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Songwriter Daniel Johnston dies: Cause of death reported as heart attack

Daniel Johnston
Singer-songwriter Daniel Johnston dies at 58. Pic credit: KCRW/YouTube

Daniel Johnston, the beloved singer-songwriter who battled with mental health issues through his life, has died. His former manager Jeff Tartakov confirmed to The Austin Chronicle that he died at home on Tuesday night. He was 58 years old.

Johnston was a cult figure who produced several albums. These included self-released albums such as More Songs of Pain (1983), Yip/Jump Music (1983), and Hi, How Are You (1983). He attracted a following during the early years of his career in Austin in the ’80s by handing out home-made tapes to people.

How did Daniel Johnston die?

Jeff Tartakov confirmed to The Austin Chronicle that Johnston died overnight on Tuesday “following a presumed heart attack.”

His brother Dick Johnston told NPR that his brother was released from the hospital on Tuesday after being treated for “kidney issues.” He said that Daniel seemed unwell after he returned home. He was found dead on Wednesday morning at his home in Waller, Texas.

However, a statement by his family said that he died of “natural causes.”

“The Johnston family is deeply saddened to announce the death of their brother, Daniel Johnston. He passed away from natural causes this morning at his home outside of Houston, Texas.”

Johnston’s death came after suffering a health decline in recent years. His sister Margy confirmed to The Austin Chronicle last year that he suffered a fall and was struggling with health issues. She said he spent time in a hospital and doctors had to make adjustments to his medication.

Who was Daniel Johnston?

Johnston was born in 1961 to Mable and Bill Johnston in Sacramento. He was the youngest of five siblings. Texas Monthly described his parents as “fundamentalist Christian, members of the Church of Christ.”

His family moved to New Cumberland in West Virginia. His father, an engineer who served in the U.S. Air Force as a fighter pilot in World War II, got a job with the motor oil company Quaker State.

According to The Austin Chronicle, Johnston attended Kent State University but dropped out after his girlfriend left him to marry an undertaker. He drifted around for some time after dropping out of college and finally ended up in Austin in the early ’80s.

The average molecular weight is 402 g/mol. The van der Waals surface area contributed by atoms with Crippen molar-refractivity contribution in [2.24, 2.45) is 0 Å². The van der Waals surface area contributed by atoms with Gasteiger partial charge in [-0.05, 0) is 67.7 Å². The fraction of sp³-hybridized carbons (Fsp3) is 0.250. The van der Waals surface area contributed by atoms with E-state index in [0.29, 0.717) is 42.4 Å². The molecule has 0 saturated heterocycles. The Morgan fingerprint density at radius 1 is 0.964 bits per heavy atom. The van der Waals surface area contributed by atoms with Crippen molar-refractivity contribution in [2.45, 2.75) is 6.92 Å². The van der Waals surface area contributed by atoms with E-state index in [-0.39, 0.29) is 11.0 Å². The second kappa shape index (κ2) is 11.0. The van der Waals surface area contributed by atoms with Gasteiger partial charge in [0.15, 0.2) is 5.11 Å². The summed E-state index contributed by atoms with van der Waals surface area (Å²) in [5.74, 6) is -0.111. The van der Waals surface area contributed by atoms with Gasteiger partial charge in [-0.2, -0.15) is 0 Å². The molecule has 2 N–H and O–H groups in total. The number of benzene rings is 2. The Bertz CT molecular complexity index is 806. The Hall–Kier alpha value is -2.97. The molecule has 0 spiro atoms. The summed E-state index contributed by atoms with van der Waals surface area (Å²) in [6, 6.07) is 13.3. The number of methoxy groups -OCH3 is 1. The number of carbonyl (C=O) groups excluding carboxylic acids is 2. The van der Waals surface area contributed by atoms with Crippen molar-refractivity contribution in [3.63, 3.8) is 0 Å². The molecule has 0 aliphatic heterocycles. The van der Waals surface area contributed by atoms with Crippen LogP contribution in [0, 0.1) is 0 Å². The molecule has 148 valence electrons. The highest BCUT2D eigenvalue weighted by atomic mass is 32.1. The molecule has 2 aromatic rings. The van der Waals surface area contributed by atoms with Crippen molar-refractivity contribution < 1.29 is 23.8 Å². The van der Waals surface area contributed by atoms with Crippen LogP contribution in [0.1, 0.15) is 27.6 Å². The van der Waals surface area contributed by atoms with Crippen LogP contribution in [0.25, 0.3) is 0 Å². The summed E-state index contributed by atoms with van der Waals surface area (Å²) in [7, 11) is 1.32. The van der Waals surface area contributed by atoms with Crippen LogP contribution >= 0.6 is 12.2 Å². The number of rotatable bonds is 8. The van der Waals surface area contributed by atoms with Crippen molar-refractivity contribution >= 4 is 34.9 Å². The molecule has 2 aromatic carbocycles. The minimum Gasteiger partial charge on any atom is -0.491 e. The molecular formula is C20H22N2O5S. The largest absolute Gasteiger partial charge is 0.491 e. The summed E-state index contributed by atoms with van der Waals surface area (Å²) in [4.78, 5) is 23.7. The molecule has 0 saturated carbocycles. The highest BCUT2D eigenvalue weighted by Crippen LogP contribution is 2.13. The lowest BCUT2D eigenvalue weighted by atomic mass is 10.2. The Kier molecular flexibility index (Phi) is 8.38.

In Austin, he released his first album, Songs of Pain, in 1981 and started his label Eternal Yip Eye Music.

He is known to his fans for songs such as Walking the Cow from his 1983 album Hi How Are You, and True Love Will Find You in the End from his 1984 album Retired Boxer. He is also known for his song Life in Vain from his 1994 album Fun.

Johnston suffered mental health issues and was diagnosed with schizophrenia and bipolar disorder during the early years of his career in the late ’80s and early ’90s.

His struggle with schizophrenia and manic-depression was the subject of the 2005 documentary The Devil and Daniel Johnston.

While traveling to an event in Austin in 1990, he suffered a sudden violent psychotic episode mid-flight and almost crashed the plane piloted by his father. He was committed to a mental institution for some years. But despite his mental health issues, he went on to release another album in 1994, titled Fun, under Atlantic Records label.

His mental health struggles became entangled with the myth surrounding his artistic personality, and he poured the pain of his suffering into his music.

His heartrending lyrics focused on the themes of loneliness and unrequited love. His fans included famous artists such as Nirvana’s Kurt Cobain, Flaming Lips, Yo La Tengo, and Tom Waits. Many of his famous fans, including groups such as Pearl Jam and Death Cab for Cutie, made him famous by covering his lo-fi songs.

Johnston was also known as a visual artist and cartoonist. As a visual artist he was best known as the creator of the famous Hi, How Are You frog mural (“Jeremiah the Innocent”) near the University of Texas at 21st and Guadalupe streets.

John Thomas Didymus has worked as a writer since 2010. He has written for several sites including Screen Rant and WikiHow, and his articles have featured on Yahoo! When he is not writing more

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